February 21, 2016 - The crane and access industries are both highly specialised, and dare I say it - somewhat incestuous, which can make the job of choosing a new leader for a large company in the sector challenging, to say the least. Out of the two the crane business is probably the hardest in that it is very particular.
The majority of crane rental company owners, or senior managers around the world have been in the industry since they left school and a good many have followed in family footsteps - it is that type of business.
They also tend to be very passionate about their equipment, to the point of sometimes being ready to overlook a machine’s actual potential to turn a profit. All of this makes it quite a challenge for those coming into the industry later in life, particularly at a senior level. It is not impossible to enter the crane market at a more mature age - it just requires a great deal of listening, learning, filtering facts from fiction and adapting - to make a real go of it, and be inducted as a ‘crane man’.
A senior manager at a leading crane and access rental company recently commented that evidence suggested that crane companies that recruited internally - either from within the company or from within the industry - have fared far better than those that have recruited from outside. He likened it to choosing a manager for a major football club/team, saying who would even consider appointing a non-football person to run a major league team? I am not quite sure I buy that analogy but can see what he is saying.
While the concept that insiders always do better than outsiders might at first glance have something to it - check out the major manufacturers and big American rental companies - the whole thing is a lot more complex than that. Things such as public or private ownership makes a difference for example, along with large or small, strong culture or not etc.…. It also depends on the outsider themselves, are they people-persons? Do they have an accounting or sales/commercial background? Big ego or more modest?
The current state of the company is also a factor - is it losing money hand over fist? Is it loaded with debt and ready to crash, or is the hand over being done when the market is dire or during times of plenty?
Ownership is probably the biggest factor, Is it family owned or public? Is it owned by a private equity firm looking to make a quick buck? Or one that is looking to build a leading business over the longer term? If public there are huge variations, depending on the size - larger public companies are subject to scrutiny by major investment companies, activist investors etc all of which can unsettle all but the very strongest leaders who are also ‘city savvy’.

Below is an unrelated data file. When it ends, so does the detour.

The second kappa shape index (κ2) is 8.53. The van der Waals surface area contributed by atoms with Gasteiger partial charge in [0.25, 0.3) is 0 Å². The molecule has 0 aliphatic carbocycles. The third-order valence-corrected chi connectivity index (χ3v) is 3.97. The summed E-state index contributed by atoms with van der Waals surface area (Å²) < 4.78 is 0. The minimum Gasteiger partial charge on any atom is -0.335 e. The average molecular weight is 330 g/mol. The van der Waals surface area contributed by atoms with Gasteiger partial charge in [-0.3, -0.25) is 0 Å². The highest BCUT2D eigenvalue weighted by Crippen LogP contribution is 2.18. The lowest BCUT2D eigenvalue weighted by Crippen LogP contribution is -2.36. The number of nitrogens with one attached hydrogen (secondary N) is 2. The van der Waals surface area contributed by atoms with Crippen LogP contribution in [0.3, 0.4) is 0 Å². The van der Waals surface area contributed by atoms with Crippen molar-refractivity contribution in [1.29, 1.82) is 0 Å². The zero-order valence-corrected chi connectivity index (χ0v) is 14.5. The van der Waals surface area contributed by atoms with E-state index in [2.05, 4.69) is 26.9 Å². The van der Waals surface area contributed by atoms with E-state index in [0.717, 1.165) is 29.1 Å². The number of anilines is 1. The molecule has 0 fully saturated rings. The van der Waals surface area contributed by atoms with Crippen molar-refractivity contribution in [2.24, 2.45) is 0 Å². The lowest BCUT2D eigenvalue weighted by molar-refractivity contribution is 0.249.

To try and draw some conclusions I thought that taking a look at a few examples of insiders and outsiders might provide a clear answer, but on further investigation I found that a key example of an outsider who has done really well had been with the company for years prior to taking over - so by the time he took over he was almost an insider!. I also found plenty examples of insiders screwing up first class businesses, so that exercise proved fruitless.
What was more interesting was comparing leaders with a sales or commercial background compared to accounting or administrative backgrounds. Yes sales and marketing do seem to do better- but there again I also found some good examples of accountants that had worked wonders and salesmen that had taken a wrong turn? And of course we have engineers - but that’s easy if they are sales/customer focused engineers they can be very good, if not they are generally a disaster at leading a company.
What is clear is that the best leader is someone that inspired, passionate, open, honest and knows that the customer holds the real power held - rather than the investor/analyst or management, has their ego under control, is secure and confident and respects their employees. Obvious I guess - but easier to write than to find.
But you don’t have to accept my conclusion have you say in our new online poll
As we kick off 2017, a brief look back at the past year indicates what a challenging and mixed year it was, tougher than expected in some areas but better than anticipated in others.
In terms of business, how do you think 2017 will be compared to 2016?
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February 6, 2017
Construction Plant Fitter & Construction Plant Service Manager »